NEW YORK -- Darrell Ceciliani is the latest call-up to the New York Mets from Triple-A Las Vegas.
Team officials did not announce the corresponding move, but Ceciliani's promotion may not bode well for fellow lefty-hitting outfielder Kirk Nieuwenhuis.
Nieuwenhuis struck out as a pinch hitter on Monday, dropping him to 3-for-38 on the season -- a .079 average.
The Mets have been exceedingly patient with Nieuwenhuis because he is out of options and must pass through waivers in order to be sent to the minors. Nieuwenhuis' position as a bench player for the Mets was further cemented out of spring training when the Mets traded Matt den Dekker to the Washington Nationals on the eve of the season for lefty reliever Jerry Blevins.
Ceciliani, 24, is a fourth-round pick in 2009 out of Columbia Basin Community College in Washington State, so his drafting predates the current Mets regime. A center fielder, he was hitting .336 with five homers and 17 RBIs in 113 at-bats in the Pacific Coast League. He is known for solid defense.
Ceciliani went undrafted out of high school, although he had extenuating circumstances. Back then, he did not devote his full attention to baseball. He served as point guard on his high school basketball team and receiver and free safety on the football team.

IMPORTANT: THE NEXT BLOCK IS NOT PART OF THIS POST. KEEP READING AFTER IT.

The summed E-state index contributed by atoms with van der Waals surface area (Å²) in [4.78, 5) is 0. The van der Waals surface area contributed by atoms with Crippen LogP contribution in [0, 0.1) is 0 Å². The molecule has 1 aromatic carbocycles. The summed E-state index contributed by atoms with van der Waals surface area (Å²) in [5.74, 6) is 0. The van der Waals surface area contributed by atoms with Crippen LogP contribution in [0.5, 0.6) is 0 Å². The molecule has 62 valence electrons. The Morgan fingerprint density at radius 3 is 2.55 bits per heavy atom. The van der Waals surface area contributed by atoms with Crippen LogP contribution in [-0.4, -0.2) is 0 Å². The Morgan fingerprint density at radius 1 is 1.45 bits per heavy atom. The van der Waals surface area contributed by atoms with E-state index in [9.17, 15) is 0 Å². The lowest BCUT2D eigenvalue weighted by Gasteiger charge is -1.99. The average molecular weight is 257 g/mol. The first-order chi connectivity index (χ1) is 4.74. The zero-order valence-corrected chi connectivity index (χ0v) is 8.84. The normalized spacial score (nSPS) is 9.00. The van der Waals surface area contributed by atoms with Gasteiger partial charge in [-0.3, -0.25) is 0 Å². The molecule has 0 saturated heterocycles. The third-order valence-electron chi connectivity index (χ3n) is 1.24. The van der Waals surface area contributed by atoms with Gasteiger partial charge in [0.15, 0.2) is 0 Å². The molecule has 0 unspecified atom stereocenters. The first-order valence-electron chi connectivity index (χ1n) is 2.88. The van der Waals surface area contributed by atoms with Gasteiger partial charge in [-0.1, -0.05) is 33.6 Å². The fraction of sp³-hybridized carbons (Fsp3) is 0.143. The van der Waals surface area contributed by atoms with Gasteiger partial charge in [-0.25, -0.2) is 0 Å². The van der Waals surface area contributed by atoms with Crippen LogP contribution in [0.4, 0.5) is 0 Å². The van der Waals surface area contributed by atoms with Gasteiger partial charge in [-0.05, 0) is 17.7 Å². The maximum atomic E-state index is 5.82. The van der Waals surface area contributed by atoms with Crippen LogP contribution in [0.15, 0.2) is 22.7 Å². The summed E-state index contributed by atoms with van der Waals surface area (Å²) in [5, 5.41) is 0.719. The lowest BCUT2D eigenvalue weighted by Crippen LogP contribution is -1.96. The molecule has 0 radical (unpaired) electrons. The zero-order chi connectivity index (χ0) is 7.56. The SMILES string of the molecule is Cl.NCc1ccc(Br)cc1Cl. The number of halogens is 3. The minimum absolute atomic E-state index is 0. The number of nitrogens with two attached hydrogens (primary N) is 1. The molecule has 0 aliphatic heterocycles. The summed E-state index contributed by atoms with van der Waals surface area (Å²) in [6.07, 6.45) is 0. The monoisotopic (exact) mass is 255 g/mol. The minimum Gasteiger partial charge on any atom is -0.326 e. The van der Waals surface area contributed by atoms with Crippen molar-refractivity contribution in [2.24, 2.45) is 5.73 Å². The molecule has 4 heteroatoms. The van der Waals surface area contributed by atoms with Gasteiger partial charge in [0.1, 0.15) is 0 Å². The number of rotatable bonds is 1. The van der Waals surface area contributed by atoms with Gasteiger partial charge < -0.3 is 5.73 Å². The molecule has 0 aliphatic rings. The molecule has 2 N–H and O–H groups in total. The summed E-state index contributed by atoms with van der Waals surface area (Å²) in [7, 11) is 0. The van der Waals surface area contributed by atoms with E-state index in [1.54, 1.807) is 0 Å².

He also had responsibilities on his family's 18,000-acre ranch in Madras, Oregon. Bitter Brush Ranch takes clients on fishing tours for trout, steelhead and salmon and hunting tours for deer, elk, antelope and waterfowl.
"Growing up, I never played a lot of travel ball. I never went out and played Area Code Games or anything like a lot of guys," Ceciliani once told ESPN.com. "In the summer I played baseball just to get away and hang out with my friends. And I loved the game, so I always wanted to play professional baseball. But I was helping my dad out -- me and my brothers -- on the ranch, trying to get all that stuff done to put food on the table.
"We run a cow-calf operation. We'll breed the cows, raise the calves up and eventually we take them into the sale and butcher them off or whatever we do. We end up selling them.
"We also run a hunting and fishing business out there. So we get clients coming in there year-round for certain seasons. Me and my brothers guide them. In the fall, that's the busiest time. When I get back, after the season, I help my dad out a lot with that."
The elder Ceciliani, also named Darrell, was a promising college football prospect out of high school, but was unable to pursue that ambition because his father passed away and he needed to take over the family dairy farm at the time in California.
Coincidentally, Ceciliani's manager in Brooklyn and Las Vegas, Wally Backman, has been virtually a neighbor in Oregon -- living within 25 miles or so.
Because of subpar grades, Ceciliani enrolled at Columbia Basin Community College rather than a Division I school after going undrafted out of high school. A year later, he was the Mets' fourth-round draft pick.